Four members of the Vevay American Legion post #185 were honored on Monday, March 29th, for 50 years of continuous membership in the American Legion.
The ceremony was a fitting one, since all four veterans served in the Vietnam Era, and Monday was officially National Vietnam War Veterans Day.
Post Commander Duane Covington and longtime post member Darrell Hansel were on hand to make the presentations to Randy Brown, Wayne Ellegood, Larry Park, and Kenny Turner.
“You guys have hit a milestone that is quite hard to hit at times,” Covington said during the ceremony. “You’ve set the pace for it, and I want to congratulate you on your longtime membership within the organization.”
Covington then turned the program over to Hansel, who made the presentations.
“You now, I don’t know what your all experiences might have been, coming back from Vietnam, but on Vietnam Veterans Day, it’s a relatively new celebration that we’re having to honor Vietnam veterans,” Hansel said. “It’s sort of touching, I think. I appreciate all that you have done, especially in the realm of being members of the American Legion for 50 years.”
Larry Park entered the Navy in 1969, serving for a year and a half. Park served his time in Corpus Christi, Texas, not given the opportunity to serve abroad because he was the only son in the family.
“I played basketball and fast pitch softball for the Navy, and traveled doing that,” he said.
“I was born and raised in Vevay, and when I came home, I joined the legion here,” Park said. “I transferred my membership to Madison for awhile because that’s where I worked at; and then I transferred it back up here. This is where I started. I wanted to come back home.”
“When we all got home, Lowell Wayne (Sullivan) had already joined, and he got us all in here,” Park said.
Kenny Turner entered the military in the infantry in 1968. He served two years in the military — including one year in Vietnam.
Returning after that tour, Turner served at Fort Carson, Colorado for six months.
“I’ve spent all 50 years of my legion membership right here,” Turner said. “I’ve always been here at home.”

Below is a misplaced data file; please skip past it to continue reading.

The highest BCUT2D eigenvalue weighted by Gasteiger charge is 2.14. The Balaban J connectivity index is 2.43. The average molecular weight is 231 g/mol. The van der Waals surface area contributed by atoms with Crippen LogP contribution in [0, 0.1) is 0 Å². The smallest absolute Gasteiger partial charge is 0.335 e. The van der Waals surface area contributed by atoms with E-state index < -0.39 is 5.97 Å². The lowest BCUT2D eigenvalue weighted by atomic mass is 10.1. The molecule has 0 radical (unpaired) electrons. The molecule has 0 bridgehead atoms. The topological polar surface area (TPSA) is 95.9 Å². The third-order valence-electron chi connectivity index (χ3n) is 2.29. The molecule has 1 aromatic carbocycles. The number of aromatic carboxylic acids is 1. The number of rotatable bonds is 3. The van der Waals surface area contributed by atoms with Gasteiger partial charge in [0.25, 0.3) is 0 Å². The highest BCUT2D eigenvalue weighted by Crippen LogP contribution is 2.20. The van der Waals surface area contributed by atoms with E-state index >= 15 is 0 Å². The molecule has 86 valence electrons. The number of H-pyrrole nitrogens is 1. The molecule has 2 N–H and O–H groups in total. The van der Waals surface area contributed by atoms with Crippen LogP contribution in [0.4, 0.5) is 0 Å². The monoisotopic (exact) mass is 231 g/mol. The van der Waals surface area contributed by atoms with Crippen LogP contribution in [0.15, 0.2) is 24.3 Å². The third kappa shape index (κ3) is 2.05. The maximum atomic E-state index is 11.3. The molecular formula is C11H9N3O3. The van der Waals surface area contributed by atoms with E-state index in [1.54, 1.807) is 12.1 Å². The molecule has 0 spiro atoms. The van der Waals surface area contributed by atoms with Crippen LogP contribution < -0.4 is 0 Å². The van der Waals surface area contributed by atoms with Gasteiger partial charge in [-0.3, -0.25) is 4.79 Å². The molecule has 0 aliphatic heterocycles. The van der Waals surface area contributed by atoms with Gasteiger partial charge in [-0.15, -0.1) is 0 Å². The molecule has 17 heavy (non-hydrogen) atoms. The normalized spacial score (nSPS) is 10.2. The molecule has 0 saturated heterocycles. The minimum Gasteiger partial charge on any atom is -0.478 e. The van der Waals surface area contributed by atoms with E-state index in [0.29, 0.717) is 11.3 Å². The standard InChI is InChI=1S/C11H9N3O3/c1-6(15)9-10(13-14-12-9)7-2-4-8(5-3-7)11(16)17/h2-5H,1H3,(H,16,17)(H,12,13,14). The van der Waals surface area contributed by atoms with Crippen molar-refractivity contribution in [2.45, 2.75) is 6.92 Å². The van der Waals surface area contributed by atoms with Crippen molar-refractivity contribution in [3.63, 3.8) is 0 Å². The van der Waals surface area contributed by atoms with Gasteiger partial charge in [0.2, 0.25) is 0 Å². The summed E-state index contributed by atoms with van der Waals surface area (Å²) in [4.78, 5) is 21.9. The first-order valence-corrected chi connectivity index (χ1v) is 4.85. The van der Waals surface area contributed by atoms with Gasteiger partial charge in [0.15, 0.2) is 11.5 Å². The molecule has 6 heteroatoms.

Wayne Ellegood entered the service in 1969, serving two years in the Army.
“I went to Germany for 18 months,” Ellegood said. “I was stationed in Berlin, Germany for 16 months. That was kind of unique. Back when the Iron Curtain was still up. It was kind of a different philosophy then.”
Ellegood was discharged from the Army in December of 1970, and has always held his legion membership at the Vevay post.
Randy Brown entered the military in the Marines in 1970. He was discharged in 1972.
“I served out in California during the Vietnam Era,” he said. “I had a brother who was over there and got wounded. I wasn’t asked to go to Vietnam — but that’s part of it. We were in at the time. If they would have asked (to go to Vietnam) I’d have been there.”
All 50 years of his legion membership has been in Vevay.
“We started up over the post office in a room, and we finally got this place here (on Ferry Street). It’s come a long ways in 50 years,” Brown said.
According to the Vietnam Veterans of America website (www.vva.org), the Vietnam War Veterans Recognition Act of 2017 was signed into law by President Donald Trump, designating every March 29th as National Vietnam War Veterans Day. This special day joins six other military-centric annual observances: Armed Forces Day, Memorial Day, Independence Day, National Korean War Veterans Armistice Day, Navy Day, Veterans Day.
March 29th is a fitting choice for a day honoring Vietnam veterans. It was chosen to be observed in perpetuity as March 29th, 1973 was the day United States Military Assistance Command, Vietnam was disestablished and also the day the last U.S. combat troops departed Vietnam. In addition, on and around this same day Hanoi released the last of its acknowledged prisoners of war.
The United States of America Vietnam War Commemoration honors all veterans who served on active duty in the U.S. Armed Forces at any time from November 1st, 1955 to May 15th, 1975, regardless of location.
The Department of Veterans Affairs estimates that today there are more than 6 million U.S. Vietnam veterans living in America and abroad, along with 9 million families of those who served during this time frame. No distinction between veterans who served in-country, in-theater, or who were stationed elsewhere during the Vietnam War period is made. All were called to serve and none could self-determine where they would serve.
U.S. involvement in Vietnam started slowly with an initial deployment of advisors in the early 1950s, grew incrementally through the early 1960s and expanded with the deployment of full combat units in July 1965. The last U.S. personnel were evacuated from Vietnam in April of 1975.
This national commemoration was authorized by Congress, established under the Secretary of Defense, and launched by the President to thank and honor our Nation’s Vietnam veterans and their families for their service and sacrifice.
In 2007, the 110th Congress incorporated language in House of Representatives (H.R.) 4986 authorizing the secretary of defense to conduct a program commemorating the 50th anniversary of the Vietnam War. H.R. 4986 was signed into law as the National Defense Authorization Act (NDAA) for Fiscal Year 2008 by President George W. Bush on January 28th, 2008.
President Barack Obama officially inaugurated this Commemoration at the Vietnam Veterans Memorial in Washington D.C. on Memorial Day, May 28th, 2012.